The process of deciding whether to seek a divorce can be a long and difficult one. There are many emotional and financial calculations that go into making this decision, and many couples wrestle with the issue for a considerable amount of time before feeling confident with their conclusion. Taking the necessary time to know that your decision is the right one is important. Once you've finally reached a place where you believe that divorce is imminent, there are some important financial steps you should take to help put you in the best position possible.
First, and this cannot be underlined enough, begin gathering financial documents. Every divorce, regardless of the amount of money at stake, will involve finances. In divorce, it is true that knowledge is power, and the person with the most information often has an advantage over the other party. This means you should attempt to get your hands on all the important account statements right away so that you and your attorney can be armed with as many facts as possible. Collect bank statements, mortgage statements, retirement account information, even credit card bills. Given the migration of many accounts to the Internet, it's easier than ever to just print records from your personal computer. Something that many couples may not think about, but which is crucial, is to locate copies of tax returns for at least the last several years.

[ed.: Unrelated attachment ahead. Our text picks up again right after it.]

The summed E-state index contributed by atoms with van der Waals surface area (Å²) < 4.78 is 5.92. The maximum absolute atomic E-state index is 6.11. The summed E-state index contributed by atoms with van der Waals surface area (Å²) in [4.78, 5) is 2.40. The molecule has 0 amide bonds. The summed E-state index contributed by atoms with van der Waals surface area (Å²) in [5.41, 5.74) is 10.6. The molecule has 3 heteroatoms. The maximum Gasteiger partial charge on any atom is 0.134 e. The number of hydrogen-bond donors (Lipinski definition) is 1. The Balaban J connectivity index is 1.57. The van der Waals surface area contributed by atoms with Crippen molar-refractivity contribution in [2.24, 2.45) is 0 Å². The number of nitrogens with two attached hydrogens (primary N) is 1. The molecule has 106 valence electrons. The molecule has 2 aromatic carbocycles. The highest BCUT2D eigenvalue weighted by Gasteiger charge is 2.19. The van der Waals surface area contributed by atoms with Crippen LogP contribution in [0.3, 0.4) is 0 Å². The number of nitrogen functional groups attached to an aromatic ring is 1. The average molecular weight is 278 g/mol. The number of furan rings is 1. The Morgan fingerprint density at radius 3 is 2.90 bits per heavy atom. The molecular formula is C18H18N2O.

Next, request a credit report for yourself. Though you may think that you've gathered all your account information, a credit report might reveal accounts that you never knew existed. These can be helpful to obtain a good picture of your overall financial health and creditworthiness as you prepare to branch out on your own. You can also keep track of your credit as you move through the divorce process to make sure that no unusual activity occurs.
Opening accounts in your name only is another important step while preparing for divorce. It's often easier to open personal accounts while you're still married than to wait until a divorce has impacted your finances. This is especially true in cases where one spouse has little or no personal credit or employment history of their own.
Finally, reaching out to an experienced family law attorney who can help guide you through the difficult process is essential to prepare for a divorce. Prepare a list of questions (such as these) to ask the attorneys you meet with, paying careful attention to how comfortable you feel with each one. Divorce is a personal process and involves revealing very intimate details of your life. Given this, it's critical you feel secure with your attorney.
Source: “Thinking of Divorcing? Some Financial First Steps,” by Loretta Hutchinson, published atPhillyBurbs.com.